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Straddling the divide: Michael Chabon has mixed feelings about granting e-book rights

Via Scoop.itWriting and reading fiction

NEW YORK — Starting this week and continuing into 2012, virtually all Michael Chabon novels, stories and other writings will become available as e-books, news the author looks upon with pleasure and resignation.
Via www.washingtonpost.com

Filed under: publishing

3 Responses

  1. Reena Jacobs says:

    i don’t want to bad mouth people, but Chabon’s comment made me think of that Geico commercial when the spokesperson says, “what… do you live under a rock?”

    “I agreed to the traditional e-book royalty, which I think is criminally low, because I didn’t really have any legs to stand on. I didn’t want to get left behind in the e-book revolution,” Chabon said recently.

    Apparently, he’s not keeping up to date on the happenings. Quite a few traditional authors are retaining their e-rights and self-publishing. Even most small presses offer better than 25% of the net. With all the knowledge out there and ability to self-publish a book, there’s no reason for a traditional author (who’s sold their print rights but retained their digital rights) to feel like they have to sell their digital rights in order to stay in the e-book game.

    It’s one thing when the publisher is asking for both at once, and entirely different story when the author is holding all the cards.

    Maybe I missed some crucial part of the article, but I don’t get his mentality.

  2. las artes says:

    E-rights to “Kavalier & Clay,” published in 2000 by Random House, and such recent HarperCollins releases as “The Yiddish Policemen’s Union” are owned by the original publishers. For those editions, Chabon’s royalties will be around 25 percent, the industry standard and comparable to what publishers offer for hardcovers and paperbacks. Countless writers and agents have said the rate for ebooks should be raised.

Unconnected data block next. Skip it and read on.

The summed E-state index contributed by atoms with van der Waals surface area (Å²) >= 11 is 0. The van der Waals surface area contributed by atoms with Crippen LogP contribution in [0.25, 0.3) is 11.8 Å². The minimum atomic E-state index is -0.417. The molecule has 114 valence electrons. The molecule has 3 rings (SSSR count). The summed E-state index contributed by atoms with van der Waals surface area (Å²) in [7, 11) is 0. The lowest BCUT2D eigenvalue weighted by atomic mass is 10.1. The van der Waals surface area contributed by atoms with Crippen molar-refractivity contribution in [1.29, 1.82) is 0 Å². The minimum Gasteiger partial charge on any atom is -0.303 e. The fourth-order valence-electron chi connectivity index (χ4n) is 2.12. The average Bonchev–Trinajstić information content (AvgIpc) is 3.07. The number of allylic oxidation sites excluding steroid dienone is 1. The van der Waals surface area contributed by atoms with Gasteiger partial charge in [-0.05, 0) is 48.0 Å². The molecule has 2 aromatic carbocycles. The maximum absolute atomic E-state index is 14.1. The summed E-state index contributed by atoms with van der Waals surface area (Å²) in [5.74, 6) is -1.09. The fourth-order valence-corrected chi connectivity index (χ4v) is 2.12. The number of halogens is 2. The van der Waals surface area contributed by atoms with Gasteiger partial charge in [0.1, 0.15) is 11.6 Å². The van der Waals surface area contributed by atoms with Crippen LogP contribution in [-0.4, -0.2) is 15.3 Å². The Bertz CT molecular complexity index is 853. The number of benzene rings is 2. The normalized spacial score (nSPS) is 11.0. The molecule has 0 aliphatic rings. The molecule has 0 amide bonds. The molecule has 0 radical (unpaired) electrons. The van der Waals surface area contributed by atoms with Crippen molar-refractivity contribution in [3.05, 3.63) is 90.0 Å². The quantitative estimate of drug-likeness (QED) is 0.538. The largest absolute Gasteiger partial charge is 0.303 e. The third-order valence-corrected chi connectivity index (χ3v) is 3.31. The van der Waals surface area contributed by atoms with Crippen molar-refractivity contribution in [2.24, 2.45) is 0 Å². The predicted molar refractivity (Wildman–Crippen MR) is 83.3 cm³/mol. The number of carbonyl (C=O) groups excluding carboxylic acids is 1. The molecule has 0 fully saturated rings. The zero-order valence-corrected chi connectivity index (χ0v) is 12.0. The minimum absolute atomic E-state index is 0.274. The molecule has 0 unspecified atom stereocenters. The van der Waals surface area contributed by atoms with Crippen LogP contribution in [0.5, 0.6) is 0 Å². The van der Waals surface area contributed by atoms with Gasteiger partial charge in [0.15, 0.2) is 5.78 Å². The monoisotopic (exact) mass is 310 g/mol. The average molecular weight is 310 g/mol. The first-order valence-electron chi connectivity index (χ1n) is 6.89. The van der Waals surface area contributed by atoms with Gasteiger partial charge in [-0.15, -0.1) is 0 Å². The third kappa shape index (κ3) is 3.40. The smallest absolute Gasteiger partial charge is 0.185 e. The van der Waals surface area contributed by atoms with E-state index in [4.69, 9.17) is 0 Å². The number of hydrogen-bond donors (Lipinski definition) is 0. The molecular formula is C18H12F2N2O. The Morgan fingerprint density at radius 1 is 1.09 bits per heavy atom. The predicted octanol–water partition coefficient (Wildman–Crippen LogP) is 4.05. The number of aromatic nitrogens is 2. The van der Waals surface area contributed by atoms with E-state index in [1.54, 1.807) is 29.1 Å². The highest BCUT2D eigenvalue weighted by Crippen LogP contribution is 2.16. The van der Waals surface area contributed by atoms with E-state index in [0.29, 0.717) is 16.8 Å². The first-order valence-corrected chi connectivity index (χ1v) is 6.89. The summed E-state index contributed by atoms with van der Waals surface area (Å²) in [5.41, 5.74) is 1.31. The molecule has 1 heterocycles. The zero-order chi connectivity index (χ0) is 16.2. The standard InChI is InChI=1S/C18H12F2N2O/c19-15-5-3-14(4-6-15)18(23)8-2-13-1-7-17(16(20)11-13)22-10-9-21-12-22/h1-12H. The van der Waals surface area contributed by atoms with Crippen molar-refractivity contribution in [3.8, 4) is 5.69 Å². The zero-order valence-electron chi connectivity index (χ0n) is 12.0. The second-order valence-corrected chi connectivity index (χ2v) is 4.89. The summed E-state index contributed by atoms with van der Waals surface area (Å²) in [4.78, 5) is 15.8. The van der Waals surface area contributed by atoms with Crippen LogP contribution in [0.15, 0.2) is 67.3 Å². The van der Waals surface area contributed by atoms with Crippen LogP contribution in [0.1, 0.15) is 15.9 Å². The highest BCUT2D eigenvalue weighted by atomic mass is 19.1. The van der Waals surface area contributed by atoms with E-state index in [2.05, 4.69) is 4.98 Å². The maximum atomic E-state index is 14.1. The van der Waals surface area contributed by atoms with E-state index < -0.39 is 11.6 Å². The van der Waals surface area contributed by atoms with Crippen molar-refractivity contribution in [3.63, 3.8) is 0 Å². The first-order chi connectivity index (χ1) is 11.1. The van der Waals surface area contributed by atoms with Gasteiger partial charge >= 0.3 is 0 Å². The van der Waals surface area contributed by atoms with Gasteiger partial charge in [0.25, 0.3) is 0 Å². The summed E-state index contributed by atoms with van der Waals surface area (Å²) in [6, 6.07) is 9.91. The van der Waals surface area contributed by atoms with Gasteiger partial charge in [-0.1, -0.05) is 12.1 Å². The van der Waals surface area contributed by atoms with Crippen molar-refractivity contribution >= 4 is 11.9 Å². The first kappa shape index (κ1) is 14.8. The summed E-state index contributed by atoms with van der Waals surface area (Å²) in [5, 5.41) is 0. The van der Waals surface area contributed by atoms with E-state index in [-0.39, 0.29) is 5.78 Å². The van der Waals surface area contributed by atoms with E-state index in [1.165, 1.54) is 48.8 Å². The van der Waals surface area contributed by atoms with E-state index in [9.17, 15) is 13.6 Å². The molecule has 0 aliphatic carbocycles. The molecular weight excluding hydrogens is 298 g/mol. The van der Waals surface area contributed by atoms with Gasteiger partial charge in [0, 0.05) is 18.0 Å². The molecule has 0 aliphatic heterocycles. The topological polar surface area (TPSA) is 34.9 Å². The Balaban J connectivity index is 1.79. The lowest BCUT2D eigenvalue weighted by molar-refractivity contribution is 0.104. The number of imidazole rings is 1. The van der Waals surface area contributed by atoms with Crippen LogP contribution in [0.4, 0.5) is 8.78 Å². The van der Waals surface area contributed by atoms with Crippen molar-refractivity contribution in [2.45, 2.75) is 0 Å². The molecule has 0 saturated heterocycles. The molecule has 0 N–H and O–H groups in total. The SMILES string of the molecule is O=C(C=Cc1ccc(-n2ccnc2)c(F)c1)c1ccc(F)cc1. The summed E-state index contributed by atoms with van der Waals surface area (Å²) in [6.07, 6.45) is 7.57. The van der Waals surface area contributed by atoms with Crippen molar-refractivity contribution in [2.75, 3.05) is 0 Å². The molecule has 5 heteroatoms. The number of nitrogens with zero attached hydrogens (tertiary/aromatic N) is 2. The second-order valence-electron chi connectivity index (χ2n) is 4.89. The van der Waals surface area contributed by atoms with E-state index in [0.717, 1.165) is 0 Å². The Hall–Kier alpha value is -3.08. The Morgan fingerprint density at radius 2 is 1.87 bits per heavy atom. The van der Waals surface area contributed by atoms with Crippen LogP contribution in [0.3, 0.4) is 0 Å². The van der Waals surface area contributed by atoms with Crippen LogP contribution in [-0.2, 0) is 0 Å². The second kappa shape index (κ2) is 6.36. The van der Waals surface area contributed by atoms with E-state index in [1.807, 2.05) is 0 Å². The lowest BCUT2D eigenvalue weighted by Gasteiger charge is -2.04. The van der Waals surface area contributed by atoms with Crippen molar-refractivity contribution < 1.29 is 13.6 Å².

3. Reena Jacobs says:

    This is only semi-related. I get the impression agents don’t like the label of gatekeeper. Yet I wonder, if they’re not the gatekeepers for the big publishers, what are they? When I think of an agent, I think of someone who’s suppose to negotiate a contract for the client. If the rates are all set, what exactly are they negotiating? Even advances seem set by the publisher these days. If there’s no bidding wars, it seems like the agents/writer gets what is offered or nothing. Why aren’t agents negotiating better digital rights contracts for their clients?

    We have the standard rate of 25% for traditional digital rights. Chabon sold his print rights, but held onto his digital rights. Either that or his digital rights reverted back to him. At least, that’s the impression I received from the article. So he hits a crossroad: to digital or not to digital. He decided it’s time to get into the digital game, which brought up another choice: How to go about doing it?

    The thing with Chabon (according to the way I read the article), he pretended like he had no choices or rather two: either he had to go traditional at 25% or not get into the digital market. In truth, he had several choices. 1) Accept the 25% standard contract. 2) Negotiate better royalties. 3) Self-publish. 4) Stay out of the game. 5) Go with a smaller press with better terms. 6) Other, whatever that may be.

    Chabon has been in the publishing game for quite some time. He has a fan base, and he’s certainly not helpless. He had plenty of leverage, something many authors don’t have. It’s hard for me to muster sympathy for someone in his position who chooses the 25% royalty rate.

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